Pragmatic is a philosophical outlook that views truth as a function of its utility. It is a movement within philosophy that originated during the last quarter of the nineteenth century and has significantly influenced non-philosophers, including those in law, education, politics, sociology, psychology, and literary criticism.
Philosophers who are pragmatic hold that a belief is true only if it can be tested in real life and that unpractical beliefs are to be rejected. A pragmatic approach is also a view that the purpose of philosophy is not to make abstract arguments but to help people understand the world around them.
The term pragmatism was first used in print to designate this viewpoint by William James (1842-1910), although he scrupulously claimed that it had been coined three decades earlier by his colleague C. S. Peirce (1839-1914). The pragmatists argued that the only test of a philosophical theory was its ability to work in the real world, not some idealized or theoretical test.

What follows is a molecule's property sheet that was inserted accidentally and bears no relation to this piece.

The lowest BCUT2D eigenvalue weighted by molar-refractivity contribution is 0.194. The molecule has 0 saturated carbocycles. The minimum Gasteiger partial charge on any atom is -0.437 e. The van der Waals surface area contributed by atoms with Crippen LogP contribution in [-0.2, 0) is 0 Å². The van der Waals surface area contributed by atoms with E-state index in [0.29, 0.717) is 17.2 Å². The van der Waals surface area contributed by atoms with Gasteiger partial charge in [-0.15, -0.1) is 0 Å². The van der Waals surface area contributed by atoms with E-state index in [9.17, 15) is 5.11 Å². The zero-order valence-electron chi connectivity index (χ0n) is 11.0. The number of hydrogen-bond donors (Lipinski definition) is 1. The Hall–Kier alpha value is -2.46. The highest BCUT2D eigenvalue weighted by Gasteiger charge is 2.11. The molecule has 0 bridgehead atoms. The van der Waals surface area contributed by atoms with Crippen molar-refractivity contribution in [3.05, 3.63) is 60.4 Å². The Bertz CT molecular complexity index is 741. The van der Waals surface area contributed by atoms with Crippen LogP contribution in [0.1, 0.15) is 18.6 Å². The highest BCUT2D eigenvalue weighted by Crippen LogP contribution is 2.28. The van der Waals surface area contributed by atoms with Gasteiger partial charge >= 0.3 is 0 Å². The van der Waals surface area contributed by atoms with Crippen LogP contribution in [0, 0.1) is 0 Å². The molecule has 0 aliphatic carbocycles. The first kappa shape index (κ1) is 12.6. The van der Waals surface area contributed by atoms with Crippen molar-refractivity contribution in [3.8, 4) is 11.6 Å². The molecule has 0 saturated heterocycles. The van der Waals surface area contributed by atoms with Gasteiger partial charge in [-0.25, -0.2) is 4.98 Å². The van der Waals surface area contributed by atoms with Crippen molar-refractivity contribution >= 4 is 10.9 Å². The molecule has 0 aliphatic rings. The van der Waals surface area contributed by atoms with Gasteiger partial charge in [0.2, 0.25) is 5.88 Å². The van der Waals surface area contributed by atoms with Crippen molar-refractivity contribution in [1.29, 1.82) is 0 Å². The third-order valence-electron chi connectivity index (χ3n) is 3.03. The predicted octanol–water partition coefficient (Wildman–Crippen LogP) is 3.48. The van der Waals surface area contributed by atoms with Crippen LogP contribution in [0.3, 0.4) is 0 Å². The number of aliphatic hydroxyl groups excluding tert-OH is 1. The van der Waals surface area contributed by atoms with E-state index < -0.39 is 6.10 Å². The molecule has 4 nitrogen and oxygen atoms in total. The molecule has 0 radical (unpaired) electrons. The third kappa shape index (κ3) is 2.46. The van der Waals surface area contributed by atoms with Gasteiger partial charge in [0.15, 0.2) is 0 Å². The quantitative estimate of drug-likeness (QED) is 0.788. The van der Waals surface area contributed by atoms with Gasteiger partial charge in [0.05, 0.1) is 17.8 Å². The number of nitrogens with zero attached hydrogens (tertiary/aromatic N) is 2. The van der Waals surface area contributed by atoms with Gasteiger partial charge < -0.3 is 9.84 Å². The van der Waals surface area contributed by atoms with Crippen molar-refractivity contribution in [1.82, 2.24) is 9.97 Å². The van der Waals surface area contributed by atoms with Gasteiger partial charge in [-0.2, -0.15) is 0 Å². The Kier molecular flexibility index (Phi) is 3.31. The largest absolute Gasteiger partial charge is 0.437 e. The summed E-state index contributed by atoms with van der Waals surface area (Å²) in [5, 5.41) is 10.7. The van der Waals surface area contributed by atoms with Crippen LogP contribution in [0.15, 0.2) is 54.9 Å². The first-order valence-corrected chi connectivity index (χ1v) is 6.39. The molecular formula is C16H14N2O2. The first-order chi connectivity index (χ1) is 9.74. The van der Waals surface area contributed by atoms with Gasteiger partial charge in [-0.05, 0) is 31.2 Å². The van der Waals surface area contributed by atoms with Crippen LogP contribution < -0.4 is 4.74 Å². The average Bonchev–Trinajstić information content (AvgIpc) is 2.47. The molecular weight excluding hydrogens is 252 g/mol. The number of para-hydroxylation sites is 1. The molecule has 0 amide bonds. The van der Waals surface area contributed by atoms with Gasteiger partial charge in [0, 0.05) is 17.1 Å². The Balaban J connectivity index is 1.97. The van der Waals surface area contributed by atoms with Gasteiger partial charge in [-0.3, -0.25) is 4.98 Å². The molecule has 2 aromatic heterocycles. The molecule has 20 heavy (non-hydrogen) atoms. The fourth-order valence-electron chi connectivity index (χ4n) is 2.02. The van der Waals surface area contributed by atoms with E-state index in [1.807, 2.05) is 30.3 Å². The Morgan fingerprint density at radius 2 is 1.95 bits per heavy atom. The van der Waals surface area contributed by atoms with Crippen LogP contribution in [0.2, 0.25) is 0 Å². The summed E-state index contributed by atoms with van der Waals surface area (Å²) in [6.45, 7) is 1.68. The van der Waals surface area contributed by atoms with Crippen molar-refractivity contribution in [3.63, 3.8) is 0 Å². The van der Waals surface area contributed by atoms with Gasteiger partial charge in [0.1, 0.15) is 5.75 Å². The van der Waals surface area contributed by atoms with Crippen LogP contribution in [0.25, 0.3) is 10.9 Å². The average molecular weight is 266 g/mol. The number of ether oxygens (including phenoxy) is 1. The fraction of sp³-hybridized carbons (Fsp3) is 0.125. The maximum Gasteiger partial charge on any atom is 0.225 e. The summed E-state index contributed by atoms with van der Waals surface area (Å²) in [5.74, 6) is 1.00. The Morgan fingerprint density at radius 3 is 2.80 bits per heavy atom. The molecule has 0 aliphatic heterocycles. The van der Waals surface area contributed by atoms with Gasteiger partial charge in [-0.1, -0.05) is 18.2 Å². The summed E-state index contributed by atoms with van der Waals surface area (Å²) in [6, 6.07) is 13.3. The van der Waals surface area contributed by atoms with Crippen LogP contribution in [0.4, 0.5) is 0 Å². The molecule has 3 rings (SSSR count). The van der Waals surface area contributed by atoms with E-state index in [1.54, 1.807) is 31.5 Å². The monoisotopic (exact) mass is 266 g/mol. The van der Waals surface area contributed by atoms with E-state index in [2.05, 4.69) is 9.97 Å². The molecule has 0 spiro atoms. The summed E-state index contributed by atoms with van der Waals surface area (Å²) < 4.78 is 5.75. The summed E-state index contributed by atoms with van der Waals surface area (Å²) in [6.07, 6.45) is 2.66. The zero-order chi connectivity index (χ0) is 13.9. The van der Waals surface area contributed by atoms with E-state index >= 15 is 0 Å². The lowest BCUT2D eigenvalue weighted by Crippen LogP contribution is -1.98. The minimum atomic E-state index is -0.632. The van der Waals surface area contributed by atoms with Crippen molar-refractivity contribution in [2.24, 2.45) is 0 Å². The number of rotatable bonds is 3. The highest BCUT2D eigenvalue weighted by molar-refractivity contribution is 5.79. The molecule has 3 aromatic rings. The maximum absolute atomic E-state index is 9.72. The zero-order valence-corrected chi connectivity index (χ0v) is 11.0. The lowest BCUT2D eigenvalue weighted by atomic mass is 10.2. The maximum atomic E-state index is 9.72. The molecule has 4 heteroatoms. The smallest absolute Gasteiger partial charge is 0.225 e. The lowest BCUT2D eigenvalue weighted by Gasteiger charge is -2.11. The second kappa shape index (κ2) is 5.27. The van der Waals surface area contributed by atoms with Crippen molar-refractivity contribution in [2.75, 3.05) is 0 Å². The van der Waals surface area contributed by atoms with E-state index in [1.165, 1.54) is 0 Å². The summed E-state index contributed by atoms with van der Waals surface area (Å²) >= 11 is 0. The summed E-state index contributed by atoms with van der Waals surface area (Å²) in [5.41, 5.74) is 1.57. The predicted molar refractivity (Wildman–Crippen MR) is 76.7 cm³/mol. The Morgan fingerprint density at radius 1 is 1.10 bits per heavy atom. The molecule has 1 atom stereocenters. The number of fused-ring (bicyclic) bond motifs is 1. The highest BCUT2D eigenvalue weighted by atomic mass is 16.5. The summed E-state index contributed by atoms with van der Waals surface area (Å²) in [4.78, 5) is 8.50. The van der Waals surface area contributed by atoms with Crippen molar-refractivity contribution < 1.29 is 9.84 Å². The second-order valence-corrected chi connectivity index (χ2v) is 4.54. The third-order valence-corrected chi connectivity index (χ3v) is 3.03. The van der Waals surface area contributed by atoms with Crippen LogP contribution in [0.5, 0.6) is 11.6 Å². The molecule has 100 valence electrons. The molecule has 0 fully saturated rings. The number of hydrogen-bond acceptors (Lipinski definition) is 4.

Applied to human language, pragmatics studies the relationships between words and their social contexts. It differs from linguistic semantics (the meaning of individual words) and semiotics (the study of signs). The field is sometimes referred to as conversational pragmatics.
Pragmatists are best known for their rejection of the Cartesian picture of knowledge, in which perception is unaffected by concepts or descriptions and is able to access reality without bias. Those who are pragmatic in this sense are easy to caricature as old-time empiricists, although their defenders include Sellars, Rorty, Davidson, and Putnam.